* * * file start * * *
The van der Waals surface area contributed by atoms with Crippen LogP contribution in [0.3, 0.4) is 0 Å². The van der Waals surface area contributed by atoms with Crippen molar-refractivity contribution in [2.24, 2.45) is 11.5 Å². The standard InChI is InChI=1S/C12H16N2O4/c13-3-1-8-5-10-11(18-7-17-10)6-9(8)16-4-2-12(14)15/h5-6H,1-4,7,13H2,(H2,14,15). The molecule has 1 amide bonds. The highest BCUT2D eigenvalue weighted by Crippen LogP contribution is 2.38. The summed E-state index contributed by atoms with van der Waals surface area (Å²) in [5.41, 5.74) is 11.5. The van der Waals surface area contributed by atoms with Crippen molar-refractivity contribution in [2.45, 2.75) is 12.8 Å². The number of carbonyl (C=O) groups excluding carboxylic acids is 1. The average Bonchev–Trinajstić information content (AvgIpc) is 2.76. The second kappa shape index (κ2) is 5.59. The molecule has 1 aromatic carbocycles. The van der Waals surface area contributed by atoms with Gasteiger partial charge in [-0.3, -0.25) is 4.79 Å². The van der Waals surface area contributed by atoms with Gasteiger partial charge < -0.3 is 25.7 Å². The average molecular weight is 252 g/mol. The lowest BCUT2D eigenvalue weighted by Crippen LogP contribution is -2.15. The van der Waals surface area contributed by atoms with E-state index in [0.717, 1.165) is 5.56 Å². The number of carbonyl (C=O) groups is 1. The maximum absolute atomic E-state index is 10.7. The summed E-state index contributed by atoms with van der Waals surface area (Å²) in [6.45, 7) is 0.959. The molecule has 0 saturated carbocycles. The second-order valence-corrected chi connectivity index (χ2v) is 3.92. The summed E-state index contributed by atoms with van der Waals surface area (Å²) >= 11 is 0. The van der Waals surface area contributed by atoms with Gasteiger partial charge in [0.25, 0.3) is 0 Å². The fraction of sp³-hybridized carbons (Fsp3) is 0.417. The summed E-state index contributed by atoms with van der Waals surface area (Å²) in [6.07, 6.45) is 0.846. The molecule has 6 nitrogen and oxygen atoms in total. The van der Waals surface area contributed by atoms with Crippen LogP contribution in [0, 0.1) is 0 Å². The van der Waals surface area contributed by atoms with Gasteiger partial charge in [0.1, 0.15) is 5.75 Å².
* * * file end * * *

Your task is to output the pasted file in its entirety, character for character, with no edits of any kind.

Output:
The van der Waals surface area contributed by atoms with Crippen LogP contribution in [0.3, 0.4) is 0 Å². The van der Waals surface area contributed by atoms with Crippen molar-refractivity contribution in [2.24, 2.45) is 11.5 Å². The standard InChI is InChI=1S/C12H16N2O4/c13-3-1-8-5-10-11(18-7-17-10)6-9(8)16-4-2-12(14)15/h5-6H,1-4,7,13H2,(H2,14,15). The molecule has 1 amide bonds. The highest BCUT2D eigenvalue weighted by Crippen LogP contribution is 2.38. The summed E-state index contributed by atoms with van der Waals surface area (Å²) in [5.41, 5.74) is 11.5. The van der Waals surface area contributed by atoms with Crippen molar-refractivity contribution in [2.45, 2.75) is 12.8 Å². The number of carbonyl (C=O) groups excluding carboxylic acids is 1. The average Bonchev–Trinajstić information content (AvgIpc) is 2.76. The second kappa shape index (κ2) is 5.59. The molecule has 1 aromatic carbocycles. The van der Waals surface area contributed by atoms with Gasteiger partial charge in [-0.3, -0.25) is 4.79 Å². The van der Waals surface area contributed by atoms with Gasteiger partial charge < -0.3 is 25.7 Å². The average molecular weight is 252 g/mol. The lowest BCUT2D eigenvalue weighted by Crippen LogP contribution is -2.15. The van der Waals surface area contributed by atoms with E-state index in [0.717, 1.165) is 5.56 Å². The number of carbonyl (C=O) groups is 1. The maximum absolute atomic E-state index is 10.7. The summed E-state index contributed by atoms with van der Waals surface area (Å²) in [6.45, 7) is 0.959. The molecule has 0 saturated carbocycles. The second-order valence-corrected chi connectivity index (χ2v) is 3.92. The summed E-state index contributed by atoms with van der Waals surface area (Å²) >= 11 is 0. The van der Waals surface area contributed by atoms with Gasteiger partial charge in [0.25, 0.3) is 0 Å². The fraction of sp³-hybridized carbons (Fsp3) is 0.417. The summed E-state index contributed by atoms with van der Waals surface area (Å²) in [6.07, 6.45) is 0.846. The molecule has 6 nitrogen and oxygen atoms in total. The van der Waals surface area contributed by atoms with Crippen LogP contribution in [0, 0.1) is 0 Å². The van der Waals surface area contributed by atoms with Gasteiger partial charge in [0.1, 0.15) is 5.75 Å².